On the Beautiful Blue Danube
The Viennese waltz, dating from the1800’s, is one of the oldest of ballroom dances. Couples (in closed position) move in a rotary style, clockwise and counter-clockwise, spinning constantly, but never passing one another. Imagine a large wheel; with each spoke holding a spinning pair. The large wheel moves counter-clockwise, as do the individual couples.
In the nineteenth century, the dance captivated Vienna and all of Europe, especially in the salons of the aristocracy. “The advent of the waltz in polite society was quite simply the greatest change in dance form and dancing manners that has happened in our history. “ (Belinda Quiry, May I Have the Pleasure) Tempi differed; the Viennese waltz was the fastest in the European settings. The waltz was first danced in Boston in 1834.
In England, the position of the couples was suspect. In the early nineteenth century, The London Times reported, “We remarked with pain that the indecent foreign dance called the waltz was introduced at the English court. It is quite sufficient to cast one’s eyes on the voluptuous intertwining of the limbs and close compressor on the bodies in their dance. We feel it a duty to warn every parent against exposing his daughter to so fatal a contagion.” However, the fun could not be quenched; it was irresistible. Vienna was the generator and hotbed of waltzing and waltzes, and sensual pleasure was rampant and addictive.
The iconic waltz On the Beautiful Blue Danube, premiered in 1867 (both in Europe and in New York) as an orchestral piece. The original version was a choral work, written the previous year, with words submitted by the Vienna Men’s Choral Association resident poet, Joseph Weyl. In ten verses it sings of the wondrous river: “giving your blessing to everything. A picture of peace for all time.” Mermaids whisper amid the dancing waves, a boat with lovers travels along, and unity for Vienna is assured by its presence. “The waltz king”, Johann Struass, whose lighthearted music beguiled Vienna throughout the latter part of the nineteenth century, created the music. In this case, he had been commissioned to write something for the Paris exhibition. The waltz became so well known that some called it the unofficial Austrian national anthem.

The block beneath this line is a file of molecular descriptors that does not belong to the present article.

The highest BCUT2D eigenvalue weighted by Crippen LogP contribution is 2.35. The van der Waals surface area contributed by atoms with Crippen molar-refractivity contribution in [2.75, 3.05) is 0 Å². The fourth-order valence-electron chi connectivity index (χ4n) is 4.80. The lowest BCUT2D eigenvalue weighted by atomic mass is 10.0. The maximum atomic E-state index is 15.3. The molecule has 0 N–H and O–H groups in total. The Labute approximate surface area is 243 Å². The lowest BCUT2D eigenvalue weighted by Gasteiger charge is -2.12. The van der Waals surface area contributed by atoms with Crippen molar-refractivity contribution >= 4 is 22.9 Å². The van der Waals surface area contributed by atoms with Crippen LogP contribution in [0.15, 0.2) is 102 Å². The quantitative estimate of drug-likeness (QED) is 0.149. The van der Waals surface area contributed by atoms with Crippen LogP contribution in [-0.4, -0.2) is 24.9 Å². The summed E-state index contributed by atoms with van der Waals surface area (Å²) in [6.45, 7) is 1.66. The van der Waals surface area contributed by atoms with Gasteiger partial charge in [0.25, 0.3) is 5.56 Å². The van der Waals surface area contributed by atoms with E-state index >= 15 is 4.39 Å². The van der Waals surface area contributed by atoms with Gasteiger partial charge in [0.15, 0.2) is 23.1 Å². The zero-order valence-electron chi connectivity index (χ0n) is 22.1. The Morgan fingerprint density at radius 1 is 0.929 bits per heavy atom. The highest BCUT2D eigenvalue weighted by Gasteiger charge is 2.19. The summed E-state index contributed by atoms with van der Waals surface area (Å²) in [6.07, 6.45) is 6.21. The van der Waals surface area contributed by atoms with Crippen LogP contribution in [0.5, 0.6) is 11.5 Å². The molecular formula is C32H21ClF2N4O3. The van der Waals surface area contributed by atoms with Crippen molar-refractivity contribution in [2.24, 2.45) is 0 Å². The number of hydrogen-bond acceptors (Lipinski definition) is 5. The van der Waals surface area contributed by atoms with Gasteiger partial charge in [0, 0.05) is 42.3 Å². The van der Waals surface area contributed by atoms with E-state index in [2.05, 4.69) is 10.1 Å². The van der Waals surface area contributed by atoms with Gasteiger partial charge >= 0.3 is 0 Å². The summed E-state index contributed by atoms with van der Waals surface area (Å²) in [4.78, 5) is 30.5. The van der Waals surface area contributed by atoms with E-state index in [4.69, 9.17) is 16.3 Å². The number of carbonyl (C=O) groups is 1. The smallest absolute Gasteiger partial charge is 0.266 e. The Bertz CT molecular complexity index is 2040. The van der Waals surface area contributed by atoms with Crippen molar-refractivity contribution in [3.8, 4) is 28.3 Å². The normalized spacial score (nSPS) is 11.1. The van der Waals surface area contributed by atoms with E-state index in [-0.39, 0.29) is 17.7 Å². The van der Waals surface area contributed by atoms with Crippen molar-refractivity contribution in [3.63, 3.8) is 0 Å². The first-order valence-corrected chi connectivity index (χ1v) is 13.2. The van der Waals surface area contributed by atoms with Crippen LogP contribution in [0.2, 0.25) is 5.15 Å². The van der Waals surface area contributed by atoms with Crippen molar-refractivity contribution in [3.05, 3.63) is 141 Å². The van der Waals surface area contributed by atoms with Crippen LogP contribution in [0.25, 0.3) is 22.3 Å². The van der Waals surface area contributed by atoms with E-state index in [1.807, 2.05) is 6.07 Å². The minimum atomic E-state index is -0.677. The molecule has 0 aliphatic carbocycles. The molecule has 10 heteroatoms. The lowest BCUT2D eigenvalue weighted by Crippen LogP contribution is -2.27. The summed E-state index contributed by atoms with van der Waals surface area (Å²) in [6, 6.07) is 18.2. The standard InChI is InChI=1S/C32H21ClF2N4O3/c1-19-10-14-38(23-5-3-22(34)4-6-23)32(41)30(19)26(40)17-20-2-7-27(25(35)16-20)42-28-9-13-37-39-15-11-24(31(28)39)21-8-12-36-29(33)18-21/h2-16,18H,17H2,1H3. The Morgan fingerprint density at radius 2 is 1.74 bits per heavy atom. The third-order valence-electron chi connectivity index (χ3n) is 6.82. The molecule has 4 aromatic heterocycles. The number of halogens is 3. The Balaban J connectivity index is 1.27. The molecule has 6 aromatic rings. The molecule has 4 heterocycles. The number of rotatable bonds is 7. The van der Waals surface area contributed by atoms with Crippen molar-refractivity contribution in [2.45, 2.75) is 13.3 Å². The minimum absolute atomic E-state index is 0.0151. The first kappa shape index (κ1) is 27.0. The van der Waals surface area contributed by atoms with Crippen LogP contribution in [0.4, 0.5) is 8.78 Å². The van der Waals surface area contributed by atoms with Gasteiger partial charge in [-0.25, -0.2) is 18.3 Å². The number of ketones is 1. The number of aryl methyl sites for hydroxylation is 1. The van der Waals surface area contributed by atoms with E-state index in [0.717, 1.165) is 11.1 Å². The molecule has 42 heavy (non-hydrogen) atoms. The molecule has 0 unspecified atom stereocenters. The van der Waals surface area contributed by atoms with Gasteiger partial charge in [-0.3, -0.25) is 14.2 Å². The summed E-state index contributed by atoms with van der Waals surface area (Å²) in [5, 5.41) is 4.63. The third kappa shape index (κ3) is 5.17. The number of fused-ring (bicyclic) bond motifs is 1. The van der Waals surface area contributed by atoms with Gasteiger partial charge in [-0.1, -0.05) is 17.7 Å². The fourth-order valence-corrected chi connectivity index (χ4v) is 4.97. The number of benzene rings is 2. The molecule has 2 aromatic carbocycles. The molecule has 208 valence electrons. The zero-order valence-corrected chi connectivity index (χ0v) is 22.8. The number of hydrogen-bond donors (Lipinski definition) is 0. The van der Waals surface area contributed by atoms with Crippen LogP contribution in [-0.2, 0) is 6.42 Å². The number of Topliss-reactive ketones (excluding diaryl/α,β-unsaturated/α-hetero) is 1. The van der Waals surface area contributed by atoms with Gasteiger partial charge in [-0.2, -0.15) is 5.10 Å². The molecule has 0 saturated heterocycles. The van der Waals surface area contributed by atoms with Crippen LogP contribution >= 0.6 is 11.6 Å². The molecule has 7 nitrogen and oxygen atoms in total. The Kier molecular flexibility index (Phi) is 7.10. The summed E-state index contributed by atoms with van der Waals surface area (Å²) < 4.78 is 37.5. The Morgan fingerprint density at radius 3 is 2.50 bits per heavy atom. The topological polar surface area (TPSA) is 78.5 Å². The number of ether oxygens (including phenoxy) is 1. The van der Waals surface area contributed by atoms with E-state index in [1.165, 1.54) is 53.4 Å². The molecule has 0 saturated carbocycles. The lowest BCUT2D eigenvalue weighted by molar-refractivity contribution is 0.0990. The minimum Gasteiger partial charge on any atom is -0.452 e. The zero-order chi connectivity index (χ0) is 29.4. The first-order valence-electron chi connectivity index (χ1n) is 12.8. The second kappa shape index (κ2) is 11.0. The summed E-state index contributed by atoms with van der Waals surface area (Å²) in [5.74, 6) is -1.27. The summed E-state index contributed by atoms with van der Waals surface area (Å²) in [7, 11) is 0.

This waltz begins with bustling strings and a romantic horn call (a melodic forecast), a response by winds before the first melody emerges in totality. In total, there are five melodies (in succession) with a beautiful coda. Listen for the einschliefen, one of the most tantalizing features of the waltz performance, a slowing down, or a hesitation of the tempo, and then a re-gliding into the waltz tempo. Per Maestro Raymond Leppard, this is often “greatly affected by orchestras” but actually happened quite naturally in the dance after the left foot moved and the right foot “dragged in a bit later.”
The ISO’s last performance of On The Beautiful Blue Danube was May 2013 conducted by David Glover.
© Marianne Williams Tobias, Indianapolis Symphony Orchestra, 2016